Once the technique of using the wing paddle is practiced, most paddlers will realize why this type of paddle is the choice of champions. Here are some simple explanations and tips to help you make your wing paddle stroke more efficient:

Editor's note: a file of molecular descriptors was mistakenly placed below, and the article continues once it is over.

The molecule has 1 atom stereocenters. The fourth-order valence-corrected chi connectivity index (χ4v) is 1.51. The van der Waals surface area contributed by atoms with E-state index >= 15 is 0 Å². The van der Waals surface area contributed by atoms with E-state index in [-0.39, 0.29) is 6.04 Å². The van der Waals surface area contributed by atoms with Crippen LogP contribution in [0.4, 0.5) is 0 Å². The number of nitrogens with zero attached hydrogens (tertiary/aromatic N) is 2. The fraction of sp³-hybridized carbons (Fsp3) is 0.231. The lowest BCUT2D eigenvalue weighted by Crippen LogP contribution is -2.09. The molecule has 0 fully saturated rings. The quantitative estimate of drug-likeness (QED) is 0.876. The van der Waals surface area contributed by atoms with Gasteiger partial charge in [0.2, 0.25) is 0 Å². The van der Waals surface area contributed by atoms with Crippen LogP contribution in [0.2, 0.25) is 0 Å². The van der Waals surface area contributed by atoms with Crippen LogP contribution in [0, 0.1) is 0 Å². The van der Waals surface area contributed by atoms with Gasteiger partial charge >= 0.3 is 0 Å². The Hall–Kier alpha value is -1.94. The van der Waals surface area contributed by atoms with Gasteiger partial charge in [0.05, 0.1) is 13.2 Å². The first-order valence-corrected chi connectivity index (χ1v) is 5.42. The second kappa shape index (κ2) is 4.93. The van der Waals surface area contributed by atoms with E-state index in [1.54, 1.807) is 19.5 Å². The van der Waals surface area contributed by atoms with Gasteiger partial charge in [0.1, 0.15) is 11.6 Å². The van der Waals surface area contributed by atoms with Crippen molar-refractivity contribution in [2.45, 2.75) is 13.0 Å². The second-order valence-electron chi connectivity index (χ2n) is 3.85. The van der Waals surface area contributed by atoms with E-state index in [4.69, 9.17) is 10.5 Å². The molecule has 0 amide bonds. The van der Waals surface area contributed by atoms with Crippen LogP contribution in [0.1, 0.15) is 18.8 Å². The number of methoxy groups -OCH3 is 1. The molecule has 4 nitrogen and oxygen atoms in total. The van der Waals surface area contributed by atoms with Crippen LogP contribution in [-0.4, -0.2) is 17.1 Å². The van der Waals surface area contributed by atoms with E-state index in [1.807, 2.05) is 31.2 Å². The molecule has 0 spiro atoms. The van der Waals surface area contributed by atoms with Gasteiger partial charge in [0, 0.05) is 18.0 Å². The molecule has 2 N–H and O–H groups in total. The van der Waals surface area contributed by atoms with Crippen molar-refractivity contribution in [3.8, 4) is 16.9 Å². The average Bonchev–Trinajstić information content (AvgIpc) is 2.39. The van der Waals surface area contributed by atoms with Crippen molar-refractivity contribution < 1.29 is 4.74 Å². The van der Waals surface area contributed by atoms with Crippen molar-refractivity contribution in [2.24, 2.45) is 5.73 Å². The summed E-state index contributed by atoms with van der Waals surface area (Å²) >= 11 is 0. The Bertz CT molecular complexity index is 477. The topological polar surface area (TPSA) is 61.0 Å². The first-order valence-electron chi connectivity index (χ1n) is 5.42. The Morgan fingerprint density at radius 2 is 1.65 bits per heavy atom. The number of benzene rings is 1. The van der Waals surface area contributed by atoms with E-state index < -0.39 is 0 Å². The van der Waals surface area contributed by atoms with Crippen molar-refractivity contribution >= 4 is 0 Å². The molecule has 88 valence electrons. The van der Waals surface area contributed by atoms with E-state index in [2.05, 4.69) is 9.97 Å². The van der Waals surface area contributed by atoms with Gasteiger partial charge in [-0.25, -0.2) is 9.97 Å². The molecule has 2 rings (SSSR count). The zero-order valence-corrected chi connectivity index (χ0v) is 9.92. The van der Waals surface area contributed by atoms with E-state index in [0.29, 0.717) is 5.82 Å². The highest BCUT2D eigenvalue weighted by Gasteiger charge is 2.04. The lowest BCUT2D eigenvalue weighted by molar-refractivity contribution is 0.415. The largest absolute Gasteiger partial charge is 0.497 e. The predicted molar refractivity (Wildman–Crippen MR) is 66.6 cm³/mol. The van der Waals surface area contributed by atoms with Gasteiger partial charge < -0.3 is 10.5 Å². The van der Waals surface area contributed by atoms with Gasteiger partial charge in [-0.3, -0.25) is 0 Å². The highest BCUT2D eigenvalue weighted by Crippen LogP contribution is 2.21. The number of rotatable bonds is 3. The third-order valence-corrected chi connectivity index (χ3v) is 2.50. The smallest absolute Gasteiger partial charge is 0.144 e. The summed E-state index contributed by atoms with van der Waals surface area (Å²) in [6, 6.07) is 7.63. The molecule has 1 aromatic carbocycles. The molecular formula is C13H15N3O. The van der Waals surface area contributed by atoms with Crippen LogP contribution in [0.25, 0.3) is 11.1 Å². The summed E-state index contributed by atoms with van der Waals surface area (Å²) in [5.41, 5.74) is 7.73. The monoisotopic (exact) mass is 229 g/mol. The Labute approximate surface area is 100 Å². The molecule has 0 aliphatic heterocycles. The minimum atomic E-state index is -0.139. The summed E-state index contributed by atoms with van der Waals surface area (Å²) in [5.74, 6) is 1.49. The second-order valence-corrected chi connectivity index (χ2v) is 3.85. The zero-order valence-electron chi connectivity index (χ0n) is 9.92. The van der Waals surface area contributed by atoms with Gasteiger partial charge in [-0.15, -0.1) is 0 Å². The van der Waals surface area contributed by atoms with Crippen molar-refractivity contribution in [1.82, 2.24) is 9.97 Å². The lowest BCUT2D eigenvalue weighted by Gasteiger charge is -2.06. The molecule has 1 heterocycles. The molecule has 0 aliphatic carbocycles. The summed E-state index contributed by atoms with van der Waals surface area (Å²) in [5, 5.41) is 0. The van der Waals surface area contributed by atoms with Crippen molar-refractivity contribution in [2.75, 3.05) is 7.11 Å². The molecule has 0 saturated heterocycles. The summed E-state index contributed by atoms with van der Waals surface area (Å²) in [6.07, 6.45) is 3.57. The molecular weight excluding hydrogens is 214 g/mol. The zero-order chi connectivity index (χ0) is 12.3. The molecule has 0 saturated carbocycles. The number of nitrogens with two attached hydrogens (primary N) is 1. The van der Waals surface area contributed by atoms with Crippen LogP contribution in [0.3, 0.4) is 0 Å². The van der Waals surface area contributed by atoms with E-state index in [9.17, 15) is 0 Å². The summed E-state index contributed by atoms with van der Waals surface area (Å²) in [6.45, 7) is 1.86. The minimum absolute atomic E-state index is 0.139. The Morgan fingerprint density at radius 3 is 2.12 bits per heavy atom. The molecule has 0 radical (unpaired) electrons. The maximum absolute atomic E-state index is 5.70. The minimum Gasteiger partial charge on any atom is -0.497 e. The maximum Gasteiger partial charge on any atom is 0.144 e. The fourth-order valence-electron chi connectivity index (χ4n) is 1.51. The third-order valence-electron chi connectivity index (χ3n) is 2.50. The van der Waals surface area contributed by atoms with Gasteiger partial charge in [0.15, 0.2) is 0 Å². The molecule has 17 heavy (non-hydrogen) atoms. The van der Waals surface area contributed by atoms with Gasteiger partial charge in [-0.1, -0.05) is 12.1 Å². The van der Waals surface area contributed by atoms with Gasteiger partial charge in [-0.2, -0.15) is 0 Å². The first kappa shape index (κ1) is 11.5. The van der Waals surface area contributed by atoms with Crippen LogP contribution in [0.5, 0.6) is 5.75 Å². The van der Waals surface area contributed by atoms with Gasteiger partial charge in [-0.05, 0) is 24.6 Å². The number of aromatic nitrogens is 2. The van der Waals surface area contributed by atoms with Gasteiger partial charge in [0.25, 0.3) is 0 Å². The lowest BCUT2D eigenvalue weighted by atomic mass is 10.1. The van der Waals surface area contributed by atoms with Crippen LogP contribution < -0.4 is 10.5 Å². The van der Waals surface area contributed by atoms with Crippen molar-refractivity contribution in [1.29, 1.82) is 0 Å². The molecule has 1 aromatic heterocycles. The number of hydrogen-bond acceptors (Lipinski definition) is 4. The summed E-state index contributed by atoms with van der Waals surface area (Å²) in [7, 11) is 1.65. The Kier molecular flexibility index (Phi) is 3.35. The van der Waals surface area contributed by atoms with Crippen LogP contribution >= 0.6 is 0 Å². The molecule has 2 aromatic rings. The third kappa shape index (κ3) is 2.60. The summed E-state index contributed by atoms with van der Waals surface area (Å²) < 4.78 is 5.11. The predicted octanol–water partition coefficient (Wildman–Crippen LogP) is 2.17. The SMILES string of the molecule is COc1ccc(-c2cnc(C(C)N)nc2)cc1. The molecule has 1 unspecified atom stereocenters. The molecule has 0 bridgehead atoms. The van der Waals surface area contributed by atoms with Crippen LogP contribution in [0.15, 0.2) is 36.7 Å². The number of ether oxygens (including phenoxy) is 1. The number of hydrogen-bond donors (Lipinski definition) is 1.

The Catch: While it is difficult to take any complex cyclic (repeated) motion and isolate its parts, for the sake of clear explanation it is a necessity. The “catch” is the part of the stroke where the paddle blade is put in the water and often what people think of as the “start” of the stroke. Setting yourself up for a good catch can make or break the efficiency of the stroke. The tricky part of the set-up takes place inside the boat. It is necessary to think of your body as a bit of a spring. At the catch you are winding up that spring and setting it to release all its energy. To do this you must sit upright and rotate low-at the hips. You should feel your bum rotate slightly on your seat. To set up for the catch, your waterside shoulder should be rotated forward. Some people will coach paddlers to set their blade in the water at their “full reach”; I council kayakers to set their blade in the water at their “full rotation”. Now, let’s talk about the work “outside the boat”. This involves the bottom arm (waterside arm) and the blade. Once the body is set up (“wound up”), the blade should be placed as close to the side of the boat as possible and the bottom arm should be fairly straight. Do not start to unwind the spring of your body until the blade is set in the water.